Introduction

Studies outside Russia have demonstrated that the association between alcohol problems and depression is well established [1-5]. Several possible explanations for this relationship have been proposed [2,6,7]. First, both alcohol problems and depression might share common environmental or genetic causes [8]. Second, alcohol problems may affect the development of depression through metabolic changes (e.g., alcohol problems reduce folate metabolism, which is linked to an increased risk of depression) or through the negative effects that alcoholism has on a drinker’s social, economic and legal circumstances (e.g., partner-relationship disruptions) [2,9]. Third, because people with depression are more likely to drink alcohol to cope with negative feelings , depression might lead to alcohol problems [10]. Finally, although there appear to be more studies that support an alcoholism to depression pathway [2], there is also evidence that this association may be bidirectional; that is, both disorders simultaneously increase the risk of the other [11].

Moreover, studies in the US have shown that both alcohol use and depression may differ by gender [12-16]. In general, men tend to consume more alcohol than women, and women are more likely to have depression than men [15,16]. Results from studies that have examined the association between alcohol use and depression by gender show mixed and inconclusive results [17-20]. For example, one cross-sectional study observed a non-linear U-shaped relationship for men but a linear trend for women [17]. In this study, the mean HADS (Hospital Anxiety and Depression Scale) scores for depression were 4.4, 2.9, 2.6 and 5.6 for men who were non-drinker, moderate, hazardous, and harmful drinkers, respectively, suggesting a non-linear U-shaped relationship for men [17]. Another study observed a nonlinear relationship among women [21], and a third study found a nonlinear relationship among both men and women [7]. To our knowledge, no study in Russia has examined the existence of gender differences in the relationship between alcohol use and depression, particularly in men and women at high risk for HIV [1,22]. A clarification of the relationship between alcohol use and depression may provide important information for interventions aimed at reducing alcohol use or alcohol related health risks.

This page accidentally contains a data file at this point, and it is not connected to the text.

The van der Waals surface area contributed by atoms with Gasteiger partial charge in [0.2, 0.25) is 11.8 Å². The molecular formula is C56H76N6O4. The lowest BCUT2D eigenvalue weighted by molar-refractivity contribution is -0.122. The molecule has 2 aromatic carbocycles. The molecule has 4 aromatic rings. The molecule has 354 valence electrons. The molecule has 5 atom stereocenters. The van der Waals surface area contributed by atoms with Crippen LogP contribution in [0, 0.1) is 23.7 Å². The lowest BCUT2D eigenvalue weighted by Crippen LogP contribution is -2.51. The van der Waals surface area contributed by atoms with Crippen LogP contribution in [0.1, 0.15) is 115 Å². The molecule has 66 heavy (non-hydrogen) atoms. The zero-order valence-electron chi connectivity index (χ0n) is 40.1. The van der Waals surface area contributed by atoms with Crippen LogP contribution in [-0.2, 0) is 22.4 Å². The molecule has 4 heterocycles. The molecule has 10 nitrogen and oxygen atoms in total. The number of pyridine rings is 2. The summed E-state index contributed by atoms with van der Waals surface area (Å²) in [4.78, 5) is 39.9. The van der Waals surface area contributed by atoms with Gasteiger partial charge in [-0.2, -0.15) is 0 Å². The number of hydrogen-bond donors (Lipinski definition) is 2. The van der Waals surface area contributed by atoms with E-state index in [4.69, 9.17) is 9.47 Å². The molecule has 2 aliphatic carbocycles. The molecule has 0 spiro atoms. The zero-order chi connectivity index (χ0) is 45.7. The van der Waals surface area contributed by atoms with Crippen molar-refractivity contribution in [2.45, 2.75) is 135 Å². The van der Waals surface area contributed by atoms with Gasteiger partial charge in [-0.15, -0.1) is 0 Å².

To address these questions, we conducted a study to investigate whether the association between alcohol use and depressive symptoms differed by gender and whether a U-shaped relationship was present among 307 participants who visited a STI (Sexually Transmitted infection) clinic and were enrolled in a randomized intervention trial in St. Petersburg, Russia between July 2009 and November 2010. This special group was selected because both alcohol use and depression have been linked to HIV-related behaviors and few studies have examined the association between alcohol use and depression in HIV high risk groups [23].

Materials and Methods

Participants and procedures